8 thoughts on “C91 – Pierce

    1. Hi Astrid, we don’t know specifically what caused our primers not to anneal correctly, but it is possible that the annealing temperature was too high or too low. Or it could be that the primers were stuck on the side of the micropipette and were not immersed in the solution. For our experiment, there was annealing of cDNA of Hypzif but it was not amplified correctly because it wasn’t the correct size. The primer did not anneal to the gDNA as expected. We can tell that our primers did not anneal correctly because the cDNA lane was the wrong size and the cDNA band was missing.

  1. So just to clarify, is it thought that Hypzif gene down regulation is a way to alter the cell that DNA damage has occurred, or is it meant to actually be involved in the repair of the damaged DNA? You did a nice job, by the way!

    1. Thank you Feriel! Prior to experimentation, we hypothesized that the gene Hypzif would be involved in DNA damage repair pathways. If this hypothesis was valid/true, we would see an increase of Hypzif expression after DNA damage was induced (using hydroxyurea) and this would be seen as an increase in band intensity/brightness. However, we did not see an increase in gene expression following induction of DNA damage, therefore, the gene isn’t upregulated in response to DNA damage. Hence, it is likely not involved in repairing DNA.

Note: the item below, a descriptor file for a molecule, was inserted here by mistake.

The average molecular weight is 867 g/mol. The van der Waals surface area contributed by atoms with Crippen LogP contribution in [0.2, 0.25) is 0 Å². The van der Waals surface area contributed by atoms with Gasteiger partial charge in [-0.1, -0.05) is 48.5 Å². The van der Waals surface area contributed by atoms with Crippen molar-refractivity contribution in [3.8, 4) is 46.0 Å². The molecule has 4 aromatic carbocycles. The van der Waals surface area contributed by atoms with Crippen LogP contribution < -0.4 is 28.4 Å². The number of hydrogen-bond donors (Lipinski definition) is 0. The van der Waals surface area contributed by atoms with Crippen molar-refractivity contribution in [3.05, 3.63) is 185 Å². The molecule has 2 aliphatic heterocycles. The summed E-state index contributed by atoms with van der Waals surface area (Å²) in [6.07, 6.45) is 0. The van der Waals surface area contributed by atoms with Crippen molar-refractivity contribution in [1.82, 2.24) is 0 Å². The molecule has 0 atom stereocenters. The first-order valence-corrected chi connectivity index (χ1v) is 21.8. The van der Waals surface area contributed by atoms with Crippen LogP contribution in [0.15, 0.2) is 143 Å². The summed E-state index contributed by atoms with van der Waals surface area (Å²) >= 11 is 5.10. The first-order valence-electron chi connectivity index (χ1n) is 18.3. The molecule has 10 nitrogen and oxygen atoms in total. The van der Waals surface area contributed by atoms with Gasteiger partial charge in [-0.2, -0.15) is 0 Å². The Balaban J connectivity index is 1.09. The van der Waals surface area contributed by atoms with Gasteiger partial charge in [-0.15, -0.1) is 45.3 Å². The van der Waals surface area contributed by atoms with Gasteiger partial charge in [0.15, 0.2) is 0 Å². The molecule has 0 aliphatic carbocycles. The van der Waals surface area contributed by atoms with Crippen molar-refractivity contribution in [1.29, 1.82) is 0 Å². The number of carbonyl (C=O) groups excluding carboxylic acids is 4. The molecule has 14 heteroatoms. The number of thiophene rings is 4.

1. Hi Luke, the annealing temperature is around 45–60 °C. This is important because it promotes the primer binding to the template.

  2. How did the difference in band length effect the experiment? How do you induce DNA damage

    1. Hi Morgane, during gel electrophoresis, molecules are separated based on size (number of base pairs). cDNA is smaller than gDNA. DNA damage was induced by using the reagent Hydroxyurea, which impairs the elongation and initiation phases of replication.

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